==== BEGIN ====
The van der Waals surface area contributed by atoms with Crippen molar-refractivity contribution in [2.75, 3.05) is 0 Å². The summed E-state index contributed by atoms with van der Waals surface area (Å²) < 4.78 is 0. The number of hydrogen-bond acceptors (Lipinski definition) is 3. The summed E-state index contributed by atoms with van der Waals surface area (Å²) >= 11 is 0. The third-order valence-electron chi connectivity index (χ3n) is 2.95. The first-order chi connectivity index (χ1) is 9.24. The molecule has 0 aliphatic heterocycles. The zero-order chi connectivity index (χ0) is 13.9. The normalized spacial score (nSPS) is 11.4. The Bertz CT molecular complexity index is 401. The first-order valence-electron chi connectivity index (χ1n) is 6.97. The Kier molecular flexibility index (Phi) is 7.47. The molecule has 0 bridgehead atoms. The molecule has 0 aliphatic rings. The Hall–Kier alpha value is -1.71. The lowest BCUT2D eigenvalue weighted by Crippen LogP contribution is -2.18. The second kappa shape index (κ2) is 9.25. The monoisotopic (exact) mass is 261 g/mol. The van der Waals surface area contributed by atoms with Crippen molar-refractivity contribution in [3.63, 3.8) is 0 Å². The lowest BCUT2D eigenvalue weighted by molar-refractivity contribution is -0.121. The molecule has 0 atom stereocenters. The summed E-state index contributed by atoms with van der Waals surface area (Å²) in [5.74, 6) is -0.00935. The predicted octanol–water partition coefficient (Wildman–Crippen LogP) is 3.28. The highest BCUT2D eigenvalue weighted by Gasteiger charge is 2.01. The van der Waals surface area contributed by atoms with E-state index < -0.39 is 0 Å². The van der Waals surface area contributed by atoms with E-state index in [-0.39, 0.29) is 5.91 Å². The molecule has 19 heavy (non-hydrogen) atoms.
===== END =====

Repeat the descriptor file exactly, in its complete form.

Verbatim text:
The van der Waals surface area contributed by atoms with Crippen molar-refractivity contribution in [2.75, 3.05) is 0 Å². The summed E-state index contributed by atoms with van der Waals surface area (Å²) < 4.78 is 0. The number of hydrogen-bond acceptors (Lipinski definition) is 3. The summed E-state index contributed by atoms with van der Waals surface area (Å²) >= 11 is 0. The third-order valence-electron chi connectivity index (χ3n) is 2.95. The first-order chi connectivity index (χ1) is 9.24. The molecule has 0 aliphatic heterocycles. The zero-order chi connectivity index (χ0) is 13.9. The normalized spacial score (nSPS) is 11.4. The Bertz CT molecular complexity index is 401. The first-order valence-electron chi connectivity index (χ1n) is 6.97. The Kier molecular flexibility index (Phi) is 7.47. The molecule has 0 bridgehead atoms. The molecule has 0 aliphatic rings. The Hall–Kier alpha value is -1.71. The lowest BCUT2D eigenvalue weighted by Crippen LogP contribution is -2.18. The second kappa shape index (κ2) is 9.25. The monoisotopic (exact) mass is 261 g/mol. The van der Waals surface area contributed by atoms with Crippen molar-refractivity contribution in [3.63, 3.8) is 0 Å². The lowest BCUT2D eigenvalue weighted by molar-refractivity contribution is -0.121. The molecule has 0 atom stereocenters. The summed E-state index contributed by atoms with van der Waals surface area (Å²) in [5.74, 6) is -0.00935. The predicted octanol–water partition coefficient (Wildman–Crippen LogP) is 3.28. The highest BCUT2D eigenvalue weighted by Gasteiger charge is 2.01. The van der Waals surface area contributed by atoms with E-state index < -0.39 is 0 Å². The van der Waals surface area contributed by atoms with E-state index in [-0.39, 0.29) is 5.91 Å². The molecule has 19 heavy (non-hydrogen) atoms.